ACLU Comment on Supreme Court Decision Upholding Group’s First Amendment Right to Fly a Religious Flag
NEW YORK — In a 9-0 unanimous decision, today the U.S. Supreme Court ruled that the city of Boston violated the Free Speech Clause of the First Amendment when it refused to grant a religious organization access to the city’s flagpole forum, where Boston has long allowed private groups to temporarily fly flags in front of city hall. For more than a decade, the city has allowed nearly 300 private groups to fly their flags outside of city hall for a short time, but the city denied Camp Constitution’s request to raise its flag for a single hour because the flag featured a Latin cross. The ACLU and the ACLU of Massachusetts filed an amicus brief with the Supreme Court in support of Camp Constitution, a fundamentalist Christian organization.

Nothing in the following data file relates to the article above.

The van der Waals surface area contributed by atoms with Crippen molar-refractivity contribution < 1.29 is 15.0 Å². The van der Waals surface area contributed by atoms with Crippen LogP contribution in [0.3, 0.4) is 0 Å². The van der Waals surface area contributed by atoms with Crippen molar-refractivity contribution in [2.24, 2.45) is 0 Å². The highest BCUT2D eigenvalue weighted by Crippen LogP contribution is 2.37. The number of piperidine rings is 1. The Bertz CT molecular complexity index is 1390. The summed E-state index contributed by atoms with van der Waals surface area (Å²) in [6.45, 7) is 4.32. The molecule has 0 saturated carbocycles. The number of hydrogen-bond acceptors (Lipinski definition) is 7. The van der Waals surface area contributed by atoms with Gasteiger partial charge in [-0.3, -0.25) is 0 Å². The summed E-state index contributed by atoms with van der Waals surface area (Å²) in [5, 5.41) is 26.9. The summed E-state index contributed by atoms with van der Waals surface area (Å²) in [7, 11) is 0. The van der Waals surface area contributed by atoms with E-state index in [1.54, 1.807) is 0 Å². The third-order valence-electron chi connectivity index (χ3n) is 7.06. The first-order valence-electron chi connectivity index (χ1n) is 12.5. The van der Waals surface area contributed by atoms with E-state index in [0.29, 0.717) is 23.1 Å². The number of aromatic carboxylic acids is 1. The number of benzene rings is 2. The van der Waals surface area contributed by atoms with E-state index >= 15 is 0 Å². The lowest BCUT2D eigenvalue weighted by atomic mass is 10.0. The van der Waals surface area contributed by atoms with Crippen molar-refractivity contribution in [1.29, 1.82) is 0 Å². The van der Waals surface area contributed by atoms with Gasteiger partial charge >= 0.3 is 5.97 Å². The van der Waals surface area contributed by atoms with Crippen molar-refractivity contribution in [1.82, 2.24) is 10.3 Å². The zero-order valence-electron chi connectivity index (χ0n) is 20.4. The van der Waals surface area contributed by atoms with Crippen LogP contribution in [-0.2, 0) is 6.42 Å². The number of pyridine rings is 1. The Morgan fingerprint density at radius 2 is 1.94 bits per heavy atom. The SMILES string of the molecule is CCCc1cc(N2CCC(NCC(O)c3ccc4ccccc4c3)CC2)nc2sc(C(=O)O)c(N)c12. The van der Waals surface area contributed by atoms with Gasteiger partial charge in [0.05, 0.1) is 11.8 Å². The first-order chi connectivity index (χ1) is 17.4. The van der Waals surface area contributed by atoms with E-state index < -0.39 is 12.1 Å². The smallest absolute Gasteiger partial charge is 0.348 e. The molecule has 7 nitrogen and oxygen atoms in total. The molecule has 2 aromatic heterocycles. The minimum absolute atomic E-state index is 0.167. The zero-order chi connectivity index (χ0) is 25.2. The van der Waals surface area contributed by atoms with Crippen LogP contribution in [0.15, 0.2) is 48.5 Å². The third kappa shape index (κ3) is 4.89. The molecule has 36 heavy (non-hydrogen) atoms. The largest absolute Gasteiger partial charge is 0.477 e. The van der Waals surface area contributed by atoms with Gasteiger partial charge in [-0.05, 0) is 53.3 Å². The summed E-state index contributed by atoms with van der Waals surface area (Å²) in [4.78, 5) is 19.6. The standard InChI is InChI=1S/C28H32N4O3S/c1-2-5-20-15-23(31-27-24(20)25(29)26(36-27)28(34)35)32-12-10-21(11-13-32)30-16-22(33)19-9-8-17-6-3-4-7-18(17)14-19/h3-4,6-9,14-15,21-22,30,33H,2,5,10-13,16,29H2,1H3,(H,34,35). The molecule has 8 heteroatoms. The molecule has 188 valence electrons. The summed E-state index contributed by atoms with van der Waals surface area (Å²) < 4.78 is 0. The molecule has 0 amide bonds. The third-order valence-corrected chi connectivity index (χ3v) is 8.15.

Below are comments from:
David Cole, ACLU national legal director:
“We applaud the Supreme Court’s decision upholding Camp Constitution’s First Amendment right to fly its flag in a public forum. For more than a decade, Boston approved nearly 300 applications to fly private flags on its flagpole without denying a single applicant, until Camp Constitution applied to fly its flag bearing a Latin cross. While in most cases displaying a religious flag on government property would violate the Establishment Clause, where a city chooses to turn its flagpole into a public forum for all comers, it can’t turn away Camp Constitution’s flag because it’s religious. ”
Carol Rose, ACLU of Massachusetts executive director:
“This decision rightly reaffirms well-established principles regarding viewpoint discrimination in forums that have been opened to the public for private expression. Governments remain free to retain control of their flag poles and express views there that they conclude — with input from those they represent — are in the best interest of the local community and avoid concerns about establishment of religion.”
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